Flows Linked to TAG Expiration Are Limited

No wholesale shift out of bank accounts has been seen despite the end of unlimited FDIC coverage.

The flood of money moving out of U.S. banks when unlimited Federal Deposit Insurance Corp. coverage expired at the start of this year doesn’t seem to have materialized. At the end of 2012, an estimated $1.5 trillion held in non-interest bearing bank accounts lost FDIC coverage when a financial crisis program, the Transaction Account Guarantee program (TAG), expired and FDIC insurance reverted to a maximum of $250,000. Much of the newly uninsured money was expected to shift from banks to other short-term investment products, like money-market funds, but in fact, banks saw more money coming in than going out late last year.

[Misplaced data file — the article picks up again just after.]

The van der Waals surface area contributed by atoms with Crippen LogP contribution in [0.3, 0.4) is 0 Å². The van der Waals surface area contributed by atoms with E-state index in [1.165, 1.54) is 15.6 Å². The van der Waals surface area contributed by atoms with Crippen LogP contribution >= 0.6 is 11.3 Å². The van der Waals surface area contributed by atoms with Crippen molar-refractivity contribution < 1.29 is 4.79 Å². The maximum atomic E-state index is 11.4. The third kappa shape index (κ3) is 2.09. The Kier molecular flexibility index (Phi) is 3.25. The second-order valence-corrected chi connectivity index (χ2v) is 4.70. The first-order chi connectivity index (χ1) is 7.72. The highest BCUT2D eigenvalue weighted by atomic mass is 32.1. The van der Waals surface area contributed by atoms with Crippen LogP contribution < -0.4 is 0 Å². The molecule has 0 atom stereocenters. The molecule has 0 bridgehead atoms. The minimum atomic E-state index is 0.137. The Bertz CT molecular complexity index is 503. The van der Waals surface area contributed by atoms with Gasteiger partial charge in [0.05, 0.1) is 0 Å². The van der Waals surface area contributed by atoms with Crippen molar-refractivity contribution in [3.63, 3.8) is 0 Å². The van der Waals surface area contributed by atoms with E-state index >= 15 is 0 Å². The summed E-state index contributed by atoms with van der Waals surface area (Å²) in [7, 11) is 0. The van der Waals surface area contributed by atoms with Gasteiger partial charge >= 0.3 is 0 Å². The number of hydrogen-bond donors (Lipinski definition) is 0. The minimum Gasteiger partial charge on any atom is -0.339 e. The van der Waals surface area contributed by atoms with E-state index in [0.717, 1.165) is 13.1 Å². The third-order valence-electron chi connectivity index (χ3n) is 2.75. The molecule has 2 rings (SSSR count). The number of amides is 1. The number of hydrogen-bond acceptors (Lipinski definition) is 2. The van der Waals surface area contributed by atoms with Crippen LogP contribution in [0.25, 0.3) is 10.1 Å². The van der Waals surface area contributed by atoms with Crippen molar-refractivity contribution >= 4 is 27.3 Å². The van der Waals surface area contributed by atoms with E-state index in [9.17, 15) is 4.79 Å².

“What was expected was that when deposit insurance was scaled back to $250,000, there would be hundreds of billions flowing out of banks,” Anthony Carfang, a partner at consultancy Treasury Strategies, said during a webcast earlier this month. Instead, “during the fourth quarter of 2012 leading up to the Dec. 31 expiration, deposits at U.S. banks actually increased,” he said.

“In early December, we began to see significant new money,” said Phil Battey, Senior Vice President of External Affairs at Promontory Financial. “In December and early January, the average weekly new money was more than 75% higher than in November.” 

Promontory offers Certificate of Deposit Account Registry Services, or CDARS, in maturities ranging from four weeks to five years, via a network of 3,000 banks. An investor can go to any bank in the network and it will accept a large sum, divide it into insurable amounts and farm those portions out to other banks in the network. The majority of money in CDARS comes from corporations and other institutional investors, Battey said,

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